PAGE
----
You may have seen the term "gaslighting" being used on social media, but what does it actually mean?
Gaslighting is a type of manipulation that involves making someone question their reality which in turn lowers their self-esteem. This allows toxic people to trick others into thinking they're the problem. Most people don’t even know they’re being gaslighted.
It often goes unnoticed because the process starts out small. The manipulative comments have a snowball effect, and what starts as someone saying you’re “too insecure” after they’ve hurt you will eventually turn into you wondering whether your feelings are even valid at all. This warping of reality is dangerous and very harmful to your mental health.
The term originates from Patrick Hamilton’s 1938 play “Gas Light,” which helped define a psychological tactic that’s been around practically forever.
The play tells the story of a marriage filled with built-up anger. In it, the husband hides his wife’s things and blames her for losing them and plays other tricks on her to keep her second-guessing herself. He eventually convinces her she's losing her mind. A police officer later helps the wife regain her sense of reality and expose her husband's lies.
Power dynamics influence gaslighting. The manipulator in a relationship wants you to fall in line with the dominant role they’ve assumed. This imbalance may be because of something concrete like economic status or gender, but could also be due to something less obvious, like social ranking.
In these instances, the manipulation might not even be intentional or malicious. Examples include the relationships between parents and their children, romantic partners, and bosses and their employees.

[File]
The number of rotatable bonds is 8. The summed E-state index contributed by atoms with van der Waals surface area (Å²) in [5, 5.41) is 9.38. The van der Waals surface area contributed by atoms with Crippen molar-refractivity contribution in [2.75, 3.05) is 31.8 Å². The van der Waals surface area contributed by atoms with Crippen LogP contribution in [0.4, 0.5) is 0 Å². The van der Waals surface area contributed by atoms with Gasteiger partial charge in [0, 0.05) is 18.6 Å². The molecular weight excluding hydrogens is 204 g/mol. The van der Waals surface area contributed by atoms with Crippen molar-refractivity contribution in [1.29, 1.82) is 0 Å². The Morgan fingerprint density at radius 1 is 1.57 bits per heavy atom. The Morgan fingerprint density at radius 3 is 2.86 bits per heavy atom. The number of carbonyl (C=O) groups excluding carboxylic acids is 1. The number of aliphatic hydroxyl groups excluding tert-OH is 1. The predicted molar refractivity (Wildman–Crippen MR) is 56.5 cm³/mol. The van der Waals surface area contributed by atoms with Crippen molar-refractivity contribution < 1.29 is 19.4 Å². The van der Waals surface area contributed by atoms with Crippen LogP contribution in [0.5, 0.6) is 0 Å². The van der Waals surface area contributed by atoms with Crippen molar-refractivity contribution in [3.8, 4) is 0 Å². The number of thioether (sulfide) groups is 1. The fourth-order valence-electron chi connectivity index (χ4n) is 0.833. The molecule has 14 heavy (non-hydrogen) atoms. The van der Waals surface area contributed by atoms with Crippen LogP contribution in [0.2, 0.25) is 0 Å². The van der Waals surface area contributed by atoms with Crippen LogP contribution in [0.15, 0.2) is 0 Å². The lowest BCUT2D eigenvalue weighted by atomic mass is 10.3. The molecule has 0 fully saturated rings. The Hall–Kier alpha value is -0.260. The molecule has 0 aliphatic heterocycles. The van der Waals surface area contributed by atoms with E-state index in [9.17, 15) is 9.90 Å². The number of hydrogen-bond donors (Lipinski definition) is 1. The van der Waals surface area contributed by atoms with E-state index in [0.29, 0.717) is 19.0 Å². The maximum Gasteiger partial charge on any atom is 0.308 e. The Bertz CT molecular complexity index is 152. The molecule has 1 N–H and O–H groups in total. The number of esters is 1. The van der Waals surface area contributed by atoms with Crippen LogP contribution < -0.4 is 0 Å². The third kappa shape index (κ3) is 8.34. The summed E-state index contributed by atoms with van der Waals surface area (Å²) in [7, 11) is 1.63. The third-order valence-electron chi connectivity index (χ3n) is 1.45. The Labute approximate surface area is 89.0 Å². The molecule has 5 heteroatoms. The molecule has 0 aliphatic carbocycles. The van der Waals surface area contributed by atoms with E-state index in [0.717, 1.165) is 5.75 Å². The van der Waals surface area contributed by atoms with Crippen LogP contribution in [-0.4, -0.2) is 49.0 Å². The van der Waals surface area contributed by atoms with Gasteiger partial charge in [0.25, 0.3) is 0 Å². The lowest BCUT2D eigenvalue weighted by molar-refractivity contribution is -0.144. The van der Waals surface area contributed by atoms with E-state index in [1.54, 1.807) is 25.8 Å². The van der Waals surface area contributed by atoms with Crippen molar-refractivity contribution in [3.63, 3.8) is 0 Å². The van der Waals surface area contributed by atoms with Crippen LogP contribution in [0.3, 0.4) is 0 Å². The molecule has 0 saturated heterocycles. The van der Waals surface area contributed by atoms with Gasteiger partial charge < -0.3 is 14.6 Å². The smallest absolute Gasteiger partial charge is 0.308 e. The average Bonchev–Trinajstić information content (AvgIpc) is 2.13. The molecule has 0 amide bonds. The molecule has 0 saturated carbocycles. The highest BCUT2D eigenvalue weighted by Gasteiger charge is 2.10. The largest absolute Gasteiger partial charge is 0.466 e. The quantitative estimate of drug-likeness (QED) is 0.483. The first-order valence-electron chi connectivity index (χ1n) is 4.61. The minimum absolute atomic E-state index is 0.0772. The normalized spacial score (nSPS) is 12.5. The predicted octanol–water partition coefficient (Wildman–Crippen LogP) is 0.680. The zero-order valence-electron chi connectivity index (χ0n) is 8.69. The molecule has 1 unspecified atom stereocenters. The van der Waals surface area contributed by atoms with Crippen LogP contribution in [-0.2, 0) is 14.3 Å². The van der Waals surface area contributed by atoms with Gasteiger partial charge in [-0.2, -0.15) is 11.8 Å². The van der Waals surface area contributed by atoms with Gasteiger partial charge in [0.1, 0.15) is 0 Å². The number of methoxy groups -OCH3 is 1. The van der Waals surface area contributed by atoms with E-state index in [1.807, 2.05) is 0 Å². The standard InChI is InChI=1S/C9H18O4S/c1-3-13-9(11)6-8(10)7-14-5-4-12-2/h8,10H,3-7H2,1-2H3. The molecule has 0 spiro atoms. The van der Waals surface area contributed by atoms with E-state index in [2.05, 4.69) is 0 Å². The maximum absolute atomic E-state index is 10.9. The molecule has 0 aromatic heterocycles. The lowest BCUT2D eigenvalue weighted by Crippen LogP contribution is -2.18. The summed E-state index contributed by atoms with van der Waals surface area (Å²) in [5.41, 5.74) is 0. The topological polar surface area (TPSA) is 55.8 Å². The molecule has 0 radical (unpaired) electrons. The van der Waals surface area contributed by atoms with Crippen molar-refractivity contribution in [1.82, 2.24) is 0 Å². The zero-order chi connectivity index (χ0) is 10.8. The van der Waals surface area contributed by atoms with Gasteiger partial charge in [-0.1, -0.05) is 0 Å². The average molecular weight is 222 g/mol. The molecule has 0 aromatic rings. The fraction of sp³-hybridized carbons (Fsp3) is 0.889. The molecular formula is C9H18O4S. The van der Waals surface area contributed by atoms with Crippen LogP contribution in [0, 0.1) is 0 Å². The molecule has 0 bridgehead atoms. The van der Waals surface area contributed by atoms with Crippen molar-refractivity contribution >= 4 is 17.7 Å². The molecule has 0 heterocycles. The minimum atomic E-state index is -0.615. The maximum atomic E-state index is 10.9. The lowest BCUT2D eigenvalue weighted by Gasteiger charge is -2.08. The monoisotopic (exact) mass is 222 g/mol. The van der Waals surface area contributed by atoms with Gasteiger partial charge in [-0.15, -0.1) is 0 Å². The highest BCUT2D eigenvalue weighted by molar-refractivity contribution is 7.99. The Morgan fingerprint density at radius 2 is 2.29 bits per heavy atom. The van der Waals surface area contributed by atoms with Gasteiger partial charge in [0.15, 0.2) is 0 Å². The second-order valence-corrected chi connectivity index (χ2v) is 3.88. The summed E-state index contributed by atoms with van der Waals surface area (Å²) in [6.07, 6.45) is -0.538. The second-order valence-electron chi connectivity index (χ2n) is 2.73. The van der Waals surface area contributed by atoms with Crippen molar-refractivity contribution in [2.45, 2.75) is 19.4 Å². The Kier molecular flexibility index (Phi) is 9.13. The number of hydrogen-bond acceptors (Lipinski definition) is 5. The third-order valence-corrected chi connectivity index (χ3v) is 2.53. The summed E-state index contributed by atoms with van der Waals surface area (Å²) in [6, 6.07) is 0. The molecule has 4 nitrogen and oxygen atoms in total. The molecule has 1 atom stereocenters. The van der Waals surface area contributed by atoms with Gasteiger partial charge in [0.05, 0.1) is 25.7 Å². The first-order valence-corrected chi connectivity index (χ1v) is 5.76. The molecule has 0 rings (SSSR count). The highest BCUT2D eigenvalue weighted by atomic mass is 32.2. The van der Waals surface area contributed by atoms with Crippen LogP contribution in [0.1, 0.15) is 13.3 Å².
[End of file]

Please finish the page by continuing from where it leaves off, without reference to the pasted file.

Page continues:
One relationship really defined by gaslighting is the one we have with our government, and specifically with the Trump administration.
In 2016, Laura Duca wrote an editorial for Teen Vogue accusing Trump of using manipulation to get into The White House and "gaslighting America." Her article became really popular and marked the beginning of widespread use of the term.
In 2015, the president tweeted claiming he’d been asked by John Oliver, host of HBO's "Last Week Tonight," to appear on his “very boring and low rated show.” Oliver later revealed he'd never invited Trump to the show; Trump then alleged the staff asked for his appearance repeatedly despite there being no proof of this claim.
There have been numerous instances when what Trump says does not align with the factual evidence, whether it be in a press conference or on Twitter. He uses his own version of the facts to manipulate others into believing his sense of reality instead of the one proven by fact.
Trump’s famous campaign slogan “Make America Great Again” was designed to trick Americans into believing that an America of the past, where people were enslaved or denied of their rights, was better.
So gaslighting is real. There are many layers to this powerful form of manipulation; how can you know if it's happening to you?
According to the National Domestic Violence Hotline, there are different techniques manipulators use to gaslight. Some will pretend to not understand the victim's feelings. Others will use the "countering" method, which involves continuously questioning a person’s beliefs until they start to question themselves. Either way, gaslighting involves a lot of diverting blame and denying or “forgetting” the truth.
If you are constantly second-guessing yourself, feeling confused and out of touch, always apologizing, making excuses for their actions, have trouble making small decisions and never feel good enough, you might be in a relationship where you’re being gaslighted.
And if your political leaders are constantly pointing out how amazing things are in the country despite you never experiencing the opportunities they speak of, they might be gaslighting you too.
Olivia James is a 20-year-old political science junior from Baton Rouge.